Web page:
Sure it’s the off-season, but we’re still talking hoops. Think of it as getting warmed up for the upcoming tipoff. Today, Shaq’s ideas on how one big-name star can amp up his on-court performance with O’Neal’s former team, the LA Lakers.
In a recent interview with Dime Magazine, Shaq talked about what various Lakers players can do to show up bigger after last season’s disappointing results. Shaq was most interested in talking about one Russell Westbrook and his – shall we say – struggles last season.
Simply put, Shaq says Westbrook was too nice in the way he played with other Lakers superstars, namely LeBron James and Anthony Davis. Shaq says Westbrook seems to have played differently this past season, and what wasn’t a good thing.
Shaq: “I don’t think it was his age. I think he was just, and I say this respectfully, I just think he was showing too much respect. I don’t care who I’m playing with it, I’m giving you 28. Fans pay a lot of money for me to make $100 million, I’m giving you 28.” BTW, when Shaq says “28,” he’s talking about PPG – points per game.
Shaq said it seemed Westbrook was looking to dish out the ball way too often. “He can play, too, so when I got the ball, I’m gonna do my thing. I can’t do my thing, I’m looking for him. That’s how you got to play. You just can’t concede all the time — here, here, here. Nah, throw me the ball, let me go to work. I gotta average 28 and 15 for personal reasons and for these fans.”
More from Shaq on RW’s style of play: “He was just being too nice. I don’t know the relationship between him and LeBron, but if you put that down on paper and I don’t know nothing about basketball, that’s a hell of a backcourt, Russell Westbrook and LeBron James. Why it didn’t work, I don’t know, but watching him play, he was super passive. I don’t need you to be passive, I need you to play your game. I’ll be calling plays, when you get the ball after they miss a shot, run, if you ain’t got nothin, pull it out, give it to LeBron, and call some plays. That’s how it was me, he was just thinking too much. He’s a guy that, when he plays freely, he’s a monster.”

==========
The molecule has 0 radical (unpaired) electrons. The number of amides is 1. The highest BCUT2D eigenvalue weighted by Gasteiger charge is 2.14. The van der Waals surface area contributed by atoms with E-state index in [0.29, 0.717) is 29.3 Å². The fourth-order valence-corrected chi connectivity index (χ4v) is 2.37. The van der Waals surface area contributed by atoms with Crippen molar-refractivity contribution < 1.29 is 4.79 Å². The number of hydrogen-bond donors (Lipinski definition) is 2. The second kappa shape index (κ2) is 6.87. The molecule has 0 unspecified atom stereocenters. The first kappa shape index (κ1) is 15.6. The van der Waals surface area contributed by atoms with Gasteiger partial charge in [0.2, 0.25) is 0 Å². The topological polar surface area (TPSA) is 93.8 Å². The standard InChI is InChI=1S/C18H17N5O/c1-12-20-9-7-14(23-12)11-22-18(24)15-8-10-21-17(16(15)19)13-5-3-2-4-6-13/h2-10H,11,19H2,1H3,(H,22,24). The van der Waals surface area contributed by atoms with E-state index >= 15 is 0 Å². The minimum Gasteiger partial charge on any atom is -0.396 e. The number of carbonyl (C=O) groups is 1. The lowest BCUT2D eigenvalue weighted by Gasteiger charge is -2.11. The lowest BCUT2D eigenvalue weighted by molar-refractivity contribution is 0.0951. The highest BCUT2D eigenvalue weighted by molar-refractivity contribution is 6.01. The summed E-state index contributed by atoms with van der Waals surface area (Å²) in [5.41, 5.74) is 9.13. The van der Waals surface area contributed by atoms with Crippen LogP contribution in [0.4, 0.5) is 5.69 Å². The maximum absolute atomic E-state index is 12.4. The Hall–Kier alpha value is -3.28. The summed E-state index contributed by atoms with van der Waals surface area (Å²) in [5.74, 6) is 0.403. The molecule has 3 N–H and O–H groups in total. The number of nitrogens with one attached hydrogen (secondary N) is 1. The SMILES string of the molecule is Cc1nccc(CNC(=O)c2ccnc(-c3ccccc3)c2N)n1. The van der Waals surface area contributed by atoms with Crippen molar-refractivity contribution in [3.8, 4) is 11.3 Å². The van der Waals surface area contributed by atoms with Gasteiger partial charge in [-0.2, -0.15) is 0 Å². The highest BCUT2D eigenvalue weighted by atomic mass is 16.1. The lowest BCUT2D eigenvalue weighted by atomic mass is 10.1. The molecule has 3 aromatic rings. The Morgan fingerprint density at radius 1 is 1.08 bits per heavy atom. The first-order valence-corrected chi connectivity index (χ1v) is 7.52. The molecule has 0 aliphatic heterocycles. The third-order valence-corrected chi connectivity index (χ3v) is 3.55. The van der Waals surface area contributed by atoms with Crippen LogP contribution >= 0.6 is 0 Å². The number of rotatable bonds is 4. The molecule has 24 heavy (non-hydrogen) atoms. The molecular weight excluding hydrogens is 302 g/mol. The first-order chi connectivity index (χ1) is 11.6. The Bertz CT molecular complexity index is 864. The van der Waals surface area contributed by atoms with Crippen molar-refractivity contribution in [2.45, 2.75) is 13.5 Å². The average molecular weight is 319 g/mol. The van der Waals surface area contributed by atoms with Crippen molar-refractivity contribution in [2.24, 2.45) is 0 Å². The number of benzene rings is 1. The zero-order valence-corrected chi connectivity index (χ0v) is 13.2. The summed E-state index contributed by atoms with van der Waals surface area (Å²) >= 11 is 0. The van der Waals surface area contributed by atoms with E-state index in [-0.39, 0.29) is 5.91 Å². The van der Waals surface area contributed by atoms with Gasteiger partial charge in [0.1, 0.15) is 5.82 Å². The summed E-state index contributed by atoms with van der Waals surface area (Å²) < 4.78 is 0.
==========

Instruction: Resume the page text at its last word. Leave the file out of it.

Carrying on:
Westbrook did not have a bad season last campaign, but it wasn’t great, either. He finished the season averaging 18.5 points per game. Still, that was the first time he’s averaged under 20.0 points per contest since the 2009-10 season. In addition, he also saw lower numbers in rebounding and assist averages.
In prior years (and with previous teams), Westbrook was a scoring and dishing leader, delivering triple-doubles on a nightly basis. O’Neal says it seems Westbrook is spending too much time thinking about those prior seasons rather than just playing with abandon.
Like LeBron, time is catching up with Westbrook, who turns 34 in November. This year will be his 15th NBA regular season. As for his time with the Lakers…who knows? This upcoming season will be the last of his current contract, valued at about $47 million. If the Lakers were interested in moving him to another team, that contract is a big pill to swallow for another, perhaps less well-endowed franchise.
It’s not long until the tipoff of this year’s new NBA season. We’ll know soon enough if Westbrook is ready to – once again – play all-out, at his old superstar level.